• Flores said, “We’re big enough that we can hire professionals to do the job…and yet we’re small enough in that we’re nimble in that we can take care of business and do it right.” “That’s how we’re better than Fresno and the smaller towns that don’t have the staff that we have.” 

    • The consensus among the council members was to not join the multi-jurisdictional housing element. 

The video stream of the council was cut off, but audio and presentation sharing online continued. 

  • Approved guidelines and the appointment of 25 members to a citizens advisory committee to evaluate the police department’s funding, operations and staffing levels. 

    • City Manager John Holt presented the item and shared the guidelines with the council. 

      • He said Assistant City Manager Andy Haussler will be the facilitator of the committee. 

    • In reviewing the guidelines, the council members asked many questions. 

      • Whalen said he would be asking the Police Chief or whoever leads the committee, why the City increased their budget 70% and they chose not to hire patrol officers? 

        • “How is it that we’ve remained the safest city in the Valley without having enough patrol officers for the last 15 years?” he said. 

      • Flores said he envisioned the committee being “fact-finding, similar to a grand jury.” 

      • Ashbeck joked if she should make a motion to “can this whole thing.” She said she thinks they are so unclear that Andy is doomed for failure. 

        • “I feel like we’ve lost our way on this,” she said. 

        • “The longer we talk about it, the less likely I think it is to happen,

        • “The chances of this group being successful is really small,” she said. “I think it’s a no-win facilitation process.” 

      • Mouanoutoua said he thinks it is still a worthwhile effort. 

      • Whalen again said that he thinks the committee should answer, “how is it that we’ve remained the safest city in the Valley?” 

        • He also wants them to answer, “Why is it with the increase in funding that we haven’t increased our patrol officers?”

    • The 25 committee members include former city council candidates Noha Elbaz and Diane Pearce and former CUSD School Board President Chris Casado. 

      • Flores said he thought the former Chief of Police Matt Basgall should be on the committee, as well as another member of the police department. 

      • Bessinger said he agrees with Whalen that bringing in a former police chief would change the dynamic. 

      • They nominated former Clovis School Board President Chris Casado as chairperson of the committee and Clovis Chamber of Commerce President & CEO Greg Newman as co chair. 

    • During public comment, Clovis Planning Commission Chair Pro Tem Michael Cunningham said he believed “this council is abandoning its responsibility to make tough decisions.” He said that if they are going to move forward, he thinks all the committee members should be Clovis residents. 

    • The council moved the committee forward with a 4-1 vote (Ashbeck voted no).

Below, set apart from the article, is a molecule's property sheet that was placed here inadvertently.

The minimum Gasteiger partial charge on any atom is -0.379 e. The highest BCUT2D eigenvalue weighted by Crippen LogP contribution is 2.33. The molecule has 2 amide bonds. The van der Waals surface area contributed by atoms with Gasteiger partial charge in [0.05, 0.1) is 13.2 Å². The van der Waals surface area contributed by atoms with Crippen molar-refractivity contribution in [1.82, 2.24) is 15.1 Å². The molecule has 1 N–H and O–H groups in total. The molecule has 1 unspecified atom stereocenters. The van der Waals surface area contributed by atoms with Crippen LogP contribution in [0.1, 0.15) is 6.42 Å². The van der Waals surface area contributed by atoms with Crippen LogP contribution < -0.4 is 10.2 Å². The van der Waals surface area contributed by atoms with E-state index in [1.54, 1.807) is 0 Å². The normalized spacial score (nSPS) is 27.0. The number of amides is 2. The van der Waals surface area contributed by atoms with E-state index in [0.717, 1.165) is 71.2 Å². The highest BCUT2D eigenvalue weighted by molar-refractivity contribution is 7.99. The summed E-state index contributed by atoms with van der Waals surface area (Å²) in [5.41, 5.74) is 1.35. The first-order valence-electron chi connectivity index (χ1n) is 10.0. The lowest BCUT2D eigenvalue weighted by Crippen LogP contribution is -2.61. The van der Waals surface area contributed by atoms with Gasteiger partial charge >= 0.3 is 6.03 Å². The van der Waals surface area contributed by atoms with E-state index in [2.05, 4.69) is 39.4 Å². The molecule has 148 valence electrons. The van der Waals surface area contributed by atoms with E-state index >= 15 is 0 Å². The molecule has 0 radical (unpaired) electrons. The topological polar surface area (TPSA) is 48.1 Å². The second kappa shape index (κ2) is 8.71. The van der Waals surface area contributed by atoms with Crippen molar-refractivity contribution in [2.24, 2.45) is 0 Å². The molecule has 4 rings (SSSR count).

• “It’s a very diverse group of people,” Flores said. “Yes, everyone I see on that list doesn’t live in Clovis, but Clovis is a very inclusive town.” 

Flores opened the meeting for comments by City Manager John Holt. Holt provided an update on COVID cases:

  • Significant uptick after the holidays. 

  • Impact of the Omicron surge on city staffing:

    • Out of 688 employees, 143 have tested positive since March 2020. But between Christmas and now, 25% of the cases have occurred. 

    • 35 since Christmas, 30 new cases since Jan. 1, five today. 

    • 18 off work. 

    • 18 off due to exposure. 

    • An entire department in outbreak status. 

  • The city will be getting tests to distribute at the senior center, but they do not know when they will get the tests. 

  • Holt said that the way the meetings are set up now, they are not in conformance to the new rules. 

  • He said they didn’t sign AB361 so they have to either be absent and not participate in the meeting, or publish their location and have it open to the public. 

    • He said that if they have any technical difficulties with the Webex then they would have to stop the meeting entirely. 

  • Ashbeck said she thinks they should spread themselves out and follow the rules. “We need to model the behavior we expect from others,” she said. 

  • Flores said it’s Omicron, but Ashbeck said she doesn’t care what he thinks.

    • Ultimately Flores said he would distance, but that it’s “not to model” it’s for the “comfort of others.” 

  • Bessinger asked if any city employees are currently hospitalized and was told no. 

  • A public comment was made about a nurse getting fired due to not being vaccinated. 

    • He was told that it was a government mandate that all healthcare workers be vaccinated. 

Flores then opened the meeting for council comments:

  • Ashbeck asked if they could educate citizens about the new laws that took effect Jan. 1, including the new food waste. 

    • Holt said there would be a social media campaign going out soon. 

  • Bessinger said one of the Habitat for Humanities house had a nice Christmas display. 

The meeting adjourned at 9:02 p.m. The next meeting will be Jan. 18.